The RFU has approved a drastic reduction to the tackle height in the community game in England with players expected to tackle below the base of the sternum from 1 July.
The English governing body initially faced widespread backlash after the RFU Council announced plans to move tackles to the waist in January but has since undergone a large scale consultation process.
The RFU council has voted to adopt the law changes with the new tackle height defined as “below the base of the sternum: The area of the tummy or belly and below”.
Related: RFU apologises for furore over tackle amendment
RFU tackle height law changes
Law 9 Foul Play
9.11.(a) Players must not do anything that is reckless or dangerous to others including leading with the head, shoulder, elbow or forearm, or jumping into, or over an opponent.
9.11.(b) Ball-carriers must not lower their height significantly before making contact with an opponent in open play.
Related: World Rugby recommends global “belly tackle” trial in community game
9.12. A player must not physically or verbally abuse anyone. Physical abuse includes, but is not limited to, biting, punching, contact with the eye or eye area, striking with any part of the arm, head, shoulder, forearm or knee(s), stamping, trampling, tripping or kicking.
9.13. A player must not tackle or attempt to tackle an opponent early, late or dangerously. Dangerous tackling includes, but is not limited to, tackling or attempting to tackle an opponent in open play above the base of the sternum even if the tackle starts below the base of the sternum.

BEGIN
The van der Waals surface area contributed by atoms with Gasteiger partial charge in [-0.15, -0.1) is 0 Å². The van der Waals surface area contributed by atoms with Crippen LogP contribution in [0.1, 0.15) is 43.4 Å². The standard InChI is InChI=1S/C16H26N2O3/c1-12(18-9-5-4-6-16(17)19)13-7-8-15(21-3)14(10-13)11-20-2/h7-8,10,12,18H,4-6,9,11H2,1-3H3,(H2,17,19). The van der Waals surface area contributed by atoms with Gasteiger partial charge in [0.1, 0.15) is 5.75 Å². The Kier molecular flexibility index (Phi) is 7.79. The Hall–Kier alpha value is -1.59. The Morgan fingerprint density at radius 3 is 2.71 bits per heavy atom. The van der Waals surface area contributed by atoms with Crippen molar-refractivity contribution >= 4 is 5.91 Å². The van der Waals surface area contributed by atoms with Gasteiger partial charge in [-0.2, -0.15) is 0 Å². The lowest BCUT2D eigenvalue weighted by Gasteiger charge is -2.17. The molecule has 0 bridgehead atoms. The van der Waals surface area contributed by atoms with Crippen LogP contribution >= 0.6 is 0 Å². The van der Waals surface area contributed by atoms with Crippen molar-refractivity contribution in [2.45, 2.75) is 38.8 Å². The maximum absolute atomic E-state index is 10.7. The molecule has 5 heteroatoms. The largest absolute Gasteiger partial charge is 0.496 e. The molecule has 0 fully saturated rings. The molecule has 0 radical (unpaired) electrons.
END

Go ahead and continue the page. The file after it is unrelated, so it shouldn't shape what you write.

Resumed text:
Read more: Radical tackle height reduction initially approved by RFU
“I would like to thank everyone who contributed to this consultation and to say thank you in advance to the wider rugby family who will be vital to ensuring we implement this change successfully,” said RFU President, Nigel Gillingham.
“We along with many other Unions across the world are lowering the tackle height to reduce the risk of concussion. We know change is challenging however, it is imperative that we are guided by the science to help make the game safer for our players. As part of our ongoing injury surveillance studies, we will monitor the impact of this law variation and would encourage as many clubs as possible to sign up to participate in CRISP by contributing their data it will enable us to continue to monitor and introduce injury prevention strategies.”
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